I’m a firm believer that people develop at different rates and stages in their life. Not everyone follows the straight from school to university to work path, some people embrace education much later on in life or find their true passion after years in a job. You said you slowly over time carved out a path for yourself that will allow you to make social impact through design on a meaningful scale. Can you tell us more about your journey and your vision?

My career in design did not start until after the RCA in 2014. I completed an undergraduate in Industrial Design in 2008 full of hopes and dreams that I was going to change the world. At that time the economic crash of 2007 was at its peak in the United States, and after three years of working in restaurants, sleeping on friends’ sofas, all while applying for design jobs literally every day, I had given up hope. I was in New York at the time, and had started a small translation company to try to at least get out of working in manual labour and other unappreciated jobs. At that time I had to make a choice. I could continue going down the road I was on, or take another chance and go back to school. That’s when I applied to the RCA.

After the RCA, over the years I’ve worked at some big names.  But it wasn’t until I began to put myself out there, started working on my own projects, writing articles, and facilitating workshops for the Sentient brand that I started to really feel ownership and value in my work. The more I focused on creating output around what I was passionate about, the more people came into my life who aligned with that, and the more doors began to open. This is not to say it was easy. In fact, trying to do your own thing while working a full-time job is the exact opposite of easy, and I am still on this journey. But slowly through my own work and the Sentient brand I am carving out a position for myself that allows me to work on the projects that I chose to do, and that I feel allow me to make valuable, lasting positive impact.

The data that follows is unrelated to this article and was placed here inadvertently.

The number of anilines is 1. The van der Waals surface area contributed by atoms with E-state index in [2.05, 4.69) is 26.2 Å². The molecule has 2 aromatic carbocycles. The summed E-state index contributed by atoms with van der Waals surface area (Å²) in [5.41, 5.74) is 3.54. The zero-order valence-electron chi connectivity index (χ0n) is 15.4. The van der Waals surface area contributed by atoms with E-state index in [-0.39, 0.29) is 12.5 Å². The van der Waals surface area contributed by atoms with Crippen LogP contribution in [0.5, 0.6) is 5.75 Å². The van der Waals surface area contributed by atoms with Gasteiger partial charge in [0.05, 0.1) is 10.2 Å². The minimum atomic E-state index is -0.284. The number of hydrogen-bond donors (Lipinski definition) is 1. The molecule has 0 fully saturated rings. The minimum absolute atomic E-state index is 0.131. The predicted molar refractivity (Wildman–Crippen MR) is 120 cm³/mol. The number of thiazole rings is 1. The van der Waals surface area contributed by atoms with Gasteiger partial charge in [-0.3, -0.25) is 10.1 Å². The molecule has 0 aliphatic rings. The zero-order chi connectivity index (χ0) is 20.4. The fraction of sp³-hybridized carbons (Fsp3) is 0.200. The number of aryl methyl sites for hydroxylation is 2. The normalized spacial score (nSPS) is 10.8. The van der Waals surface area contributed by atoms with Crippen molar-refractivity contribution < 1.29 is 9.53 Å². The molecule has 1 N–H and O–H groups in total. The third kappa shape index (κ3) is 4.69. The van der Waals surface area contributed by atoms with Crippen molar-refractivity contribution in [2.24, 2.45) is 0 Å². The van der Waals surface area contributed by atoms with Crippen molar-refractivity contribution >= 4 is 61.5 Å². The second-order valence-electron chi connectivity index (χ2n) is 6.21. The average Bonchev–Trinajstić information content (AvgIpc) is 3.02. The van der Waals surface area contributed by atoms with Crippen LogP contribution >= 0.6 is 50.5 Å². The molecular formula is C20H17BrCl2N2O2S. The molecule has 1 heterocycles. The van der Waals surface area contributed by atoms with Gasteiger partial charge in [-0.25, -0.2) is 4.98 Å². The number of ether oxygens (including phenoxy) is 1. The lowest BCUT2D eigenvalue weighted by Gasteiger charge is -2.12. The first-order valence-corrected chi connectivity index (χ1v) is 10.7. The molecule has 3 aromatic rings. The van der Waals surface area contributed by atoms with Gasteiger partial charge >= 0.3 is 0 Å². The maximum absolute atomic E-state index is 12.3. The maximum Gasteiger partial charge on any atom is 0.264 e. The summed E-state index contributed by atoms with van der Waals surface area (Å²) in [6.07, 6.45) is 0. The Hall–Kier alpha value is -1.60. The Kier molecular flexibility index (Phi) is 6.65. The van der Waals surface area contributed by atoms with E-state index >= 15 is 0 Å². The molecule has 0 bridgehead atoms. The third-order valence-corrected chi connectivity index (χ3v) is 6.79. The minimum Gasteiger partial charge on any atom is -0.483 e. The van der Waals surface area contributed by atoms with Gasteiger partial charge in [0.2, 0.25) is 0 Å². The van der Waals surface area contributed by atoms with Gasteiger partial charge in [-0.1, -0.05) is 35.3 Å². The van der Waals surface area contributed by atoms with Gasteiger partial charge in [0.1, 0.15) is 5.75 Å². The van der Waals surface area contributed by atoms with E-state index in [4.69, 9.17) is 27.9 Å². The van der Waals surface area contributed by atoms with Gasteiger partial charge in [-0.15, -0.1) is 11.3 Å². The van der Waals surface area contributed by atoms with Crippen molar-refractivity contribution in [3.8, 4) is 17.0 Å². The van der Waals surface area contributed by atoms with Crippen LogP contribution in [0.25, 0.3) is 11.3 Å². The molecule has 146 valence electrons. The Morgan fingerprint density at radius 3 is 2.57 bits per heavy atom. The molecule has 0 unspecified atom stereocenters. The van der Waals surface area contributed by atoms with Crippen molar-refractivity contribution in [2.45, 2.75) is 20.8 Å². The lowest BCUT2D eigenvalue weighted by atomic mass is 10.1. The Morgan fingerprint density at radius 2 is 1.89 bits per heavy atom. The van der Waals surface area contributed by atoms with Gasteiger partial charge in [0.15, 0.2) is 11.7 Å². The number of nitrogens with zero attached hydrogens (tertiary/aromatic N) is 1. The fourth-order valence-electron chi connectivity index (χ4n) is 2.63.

You have worked on design projects in both Japan and the United States. In your current role you work with 33 global studios. Is the language of design universal or are there cultural differences?

There are absolutely cultural differences, and this is reflected in each culture’s approach to design and its fundamental mindset on work and play. I am based in Japan, and the culture here is extremely risk averse. People here struggle immensely with embracing ambiguity, improvisation, playing things by ear, and not having all the answers before they start. The approach to innovation in Japan has always been a Logical Thinking approach. That is to say you go from A to B to C in a straight line. You plan out every step, make sure you have all the answers and that you’ve accessed every risk, and then you start. This makes utilising creative qualitative processes, such as design thinking and human centred design, excruciating. By weeding out all the potential threats, and approaching development from a very quantitative point of view, the output is extremely refined, but rarely new or exciting.